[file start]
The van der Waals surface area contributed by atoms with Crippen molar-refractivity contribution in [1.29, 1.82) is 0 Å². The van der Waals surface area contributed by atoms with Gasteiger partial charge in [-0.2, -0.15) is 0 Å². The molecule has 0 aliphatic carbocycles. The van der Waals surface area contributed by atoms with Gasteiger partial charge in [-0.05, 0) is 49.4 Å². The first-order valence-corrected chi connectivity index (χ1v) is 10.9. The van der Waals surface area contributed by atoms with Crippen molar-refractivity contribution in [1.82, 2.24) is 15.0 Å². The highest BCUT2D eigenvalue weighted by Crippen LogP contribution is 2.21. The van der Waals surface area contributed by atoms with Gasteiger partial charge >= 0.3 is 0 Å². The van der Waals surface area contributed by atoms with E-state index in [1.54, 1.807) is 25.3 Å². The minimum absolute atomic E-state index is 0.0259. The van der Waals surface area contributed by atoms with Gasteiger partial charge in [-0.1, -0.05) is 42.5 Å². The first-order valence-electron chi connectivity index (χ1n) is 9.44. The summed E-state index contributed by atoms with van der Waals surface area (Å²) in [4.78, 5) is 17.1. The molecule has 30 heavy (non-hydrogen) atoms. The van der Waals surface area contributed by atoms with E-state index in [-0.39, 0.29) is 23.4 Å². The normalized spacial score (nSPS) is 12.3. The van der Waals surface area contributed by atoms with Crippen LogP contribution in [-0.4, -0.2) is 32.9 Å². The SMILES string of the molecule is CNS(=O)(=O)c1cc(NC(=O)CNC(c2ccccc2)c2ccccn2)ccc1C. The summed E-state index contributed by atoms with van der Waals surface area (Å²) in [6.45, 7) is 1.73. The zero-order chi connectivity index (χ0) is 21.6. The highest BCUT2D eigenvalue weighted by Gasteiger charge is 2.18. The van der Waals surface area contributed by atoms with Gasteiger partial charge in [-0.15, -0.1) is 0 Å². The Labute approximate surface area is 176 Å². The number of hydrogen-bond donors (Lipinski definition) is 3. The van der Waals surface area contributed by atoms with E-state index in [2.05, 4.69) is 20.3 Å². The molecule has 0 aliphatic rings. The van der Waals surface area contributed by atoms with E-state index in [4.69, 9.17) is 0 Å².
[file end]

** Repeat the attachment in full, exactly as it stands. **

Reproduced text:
The van der Waals surface area contributed by atoms with Crippen molar-refractivity contribution in [1.29, 1.82) is 0 Å². The van der Waals surface area contributed by atoms with Gasteiger partial charge in [-0.2, -0.15) is 0 Å². The molecule has 0 aliphatic carbocycles. The van der Waals surface area contributed by atoms with Gasteiger partial charge in [-0.05, 0) is 49.4 Å². The first-order valence-corrected chi connectivity index (χ1v) is 10.9. The van der Waals surface area contributed by atoms with Crippen molar-refractivity contribution in [1.82, 2.24) is 15.0 Å². The highest BCUT2D eigenvalue weighted by Crippen LogP contribution is 2.21. The van der Waals surface area contributed by atoms with Gasteiger partial charge >= 0.3 is 0 Å². The van der Waals surface area contributed by atoms with E-state index in [1.54, 1.807) is 25.3 Å². The minimum absolute atomic E-state index is 0.0259. The van der Waals surface area contributed by atoms with Gasteiger partial charge in [-0.1, -0.05) is 42.5 Å². The first-order valence-electron chi connectivity index (χ1n) is 9.44. The summed E-state index contributed by atoms with van der Waals surface area (Å²) in [4.78, 5) is 17.1. The molecule has 30 heavy (non-hydrogen) atoms. The van der Waals surface area contributed by atoms with E-state index in [-0.39, 0.29) is 23.4 Å². The normalized spacial score (nSPS) is 12.3. The van der Waals surface area contributed by atoms with Crippen LogP contribution in [-0.4, -0.2) is 32.9 Å². The SMILES string of the molecule is CNS(=O)(=O)c1cc(NC(=O)CNC(c2ccccc2)c2ccccn2)ccc1C. The summed E-state index contributed by atoms with van der Waals surface area (Å²) in [6.45, 7) is 1.73. The zero-order chi connectivity index (χ0) is 21.6. The highest BCUT2D eigenvalue weighted by Gasteiger charge is 2.18. The van der Waals surface area contributed by atoms with Gasteiger partial charge in [-0.15, -0.1) is 0 Å². The Labute approximate surface area is 176 Å². The number of hydrogen-bond donors (Lipinski definition) is 3. The van der Waals surface area contributed by atoms with E-state index in [2.05, 4.69) is 20.3 Å². The molecule has 0 aliphatic rings. The van der Waals surface area contributed by atoms with E-state index in [4.69, 9.17) is 0 Å².